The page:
Joseph Mason is the Moyse/LBA Chair of Banking at the Ourso School of Business at Louisiana State University and a senior fellow at the Wharton School of the University of Pennsylvania.
Together, America's housing and energy sectors account for nearly a quarter of our economy. In light of that reality, any plan aimed at spurring growth would be well served to bolster those two industries—a fact worth considering when tuning into President Obama's State of the Union address.
Let's start with housing. The deterioration of underwriting standards that led to the bottom falling out of the housing market through 2008 was one of the most important factors leading to the current global recession. Government efforts to increase home ownership rates fueled that deterioration, resulting in higher risk to Fannie Mae and Freddie Mac. Simply put, we stopped focusing on whether people could afford the homes they were buying.
Continuing to delay foreclosures reflects the same kind of wishful thinking. The Obama administration's programs to prevent foreclosures, called HAMP, and to refinance loans, known as HARP, have only proven that a delay can't turn an unaffordable mortgage into an affordable one. Moreover, kicking the foreclosure problem down the road creates uncertainty that discourages investment—and delays our desperately needed economic recovery.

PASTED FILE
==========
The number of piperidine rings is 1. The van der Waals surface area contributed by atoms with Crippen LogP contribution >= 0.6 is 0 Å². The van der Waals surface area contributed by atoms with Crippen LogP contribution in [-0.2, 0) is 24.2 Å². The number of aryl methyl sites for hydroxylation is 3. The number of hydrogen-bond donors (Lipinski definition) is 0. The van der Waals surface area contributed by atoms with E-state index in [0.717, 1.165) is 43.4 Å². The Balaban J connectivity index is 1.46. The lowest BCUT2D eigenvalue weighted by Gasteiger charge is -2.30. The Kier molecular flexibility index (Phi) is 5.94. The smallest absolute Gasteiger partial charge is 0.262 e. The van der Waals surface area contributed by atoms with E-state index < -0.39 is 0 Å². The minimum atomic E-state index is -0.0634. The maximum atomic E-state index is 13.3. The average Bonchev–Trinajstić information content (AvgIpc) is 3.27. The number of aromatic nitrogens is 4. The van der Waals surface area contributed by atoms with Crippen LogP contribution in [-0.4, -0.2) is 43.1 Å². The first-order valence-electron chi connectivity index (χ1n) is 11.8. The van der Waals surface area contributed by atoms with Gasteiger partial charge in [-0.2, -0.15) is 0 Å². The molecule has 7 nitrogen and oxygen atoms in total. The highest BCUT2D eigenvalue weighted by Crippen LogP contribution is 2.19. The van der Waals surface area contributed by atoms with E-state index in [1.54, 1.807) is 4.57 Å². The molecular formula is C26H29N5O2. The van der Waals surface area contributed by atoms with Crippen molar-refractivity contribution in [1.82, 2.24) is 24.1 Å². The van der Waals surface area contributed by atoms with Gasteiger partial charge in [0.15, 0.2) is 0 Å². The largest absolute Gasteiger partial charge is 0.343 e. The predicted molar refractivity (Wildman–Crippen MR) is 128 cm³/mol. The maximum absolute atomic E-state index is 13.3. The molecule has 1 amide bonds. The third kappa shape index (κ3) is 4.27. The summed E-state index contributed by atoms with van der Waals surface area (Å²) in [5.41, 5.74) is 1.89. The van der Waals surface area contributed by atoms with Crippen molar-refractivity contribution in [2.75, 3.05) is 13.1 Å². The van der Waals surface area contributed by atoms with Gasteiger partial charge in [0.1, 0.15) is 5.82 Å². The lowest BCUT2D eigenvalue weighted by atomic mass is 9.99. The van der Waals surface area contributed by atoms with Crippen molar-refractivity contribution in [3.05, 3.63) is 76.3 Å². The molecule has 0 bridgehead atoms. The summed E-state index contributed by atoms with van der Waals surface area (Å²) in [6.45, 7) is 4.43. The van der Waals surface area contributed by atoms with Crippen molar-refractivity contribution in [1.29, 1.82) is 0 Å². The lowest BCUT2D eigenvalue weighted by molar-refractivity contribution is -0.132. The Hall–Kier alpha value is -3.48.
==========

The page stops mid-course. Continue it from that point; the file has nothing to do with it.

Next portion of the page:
A similar kind of government-induced uncertainty threatens to hamper our energy sector.
Thanks largely to our natural gas reserves, analysts have recently dubbed the United States the most energy rich country in the world. Developing energy resources creates domestic jobs, stabilizes fuel costs, attracts investment, and generates vast wealth in America. Additionally, taxes, rents, and other extraction fees act as a steady funding supply for federal coffers.
However, multiple developments at the federal level may obstruct this vast potential. The administration has sent mixed signals regarding U.S. natural gas production. Additionally, the White House continues to call for selective tax hikes on U.S. oil and gas firms. The push to eliminate deductions for our traditional energy industry—deductions available across the board to all sectors of the economy—goes against the president's pledge to both simulate domestic job creation and strengthen the competitiveness of American firms operating in the global market.
An analysis performed using the government's own economic modeling shows that imposing this higher tax burden on U.S. oil and gas firms would result in 155,000 lost jobs, $341 billion in lost economic output, and a net loss of $53.5 billion in tax revenue. Far from a jobs plan or trade boost, these tax increases would only exacerbate our country's economic woes.
With national unemployment hovering around 8.5 percent and an election less than 10 months away, it will remain interesting to see whether the president changes his course on housing, energy, and other major policy issues or continues to adhere to business as usual.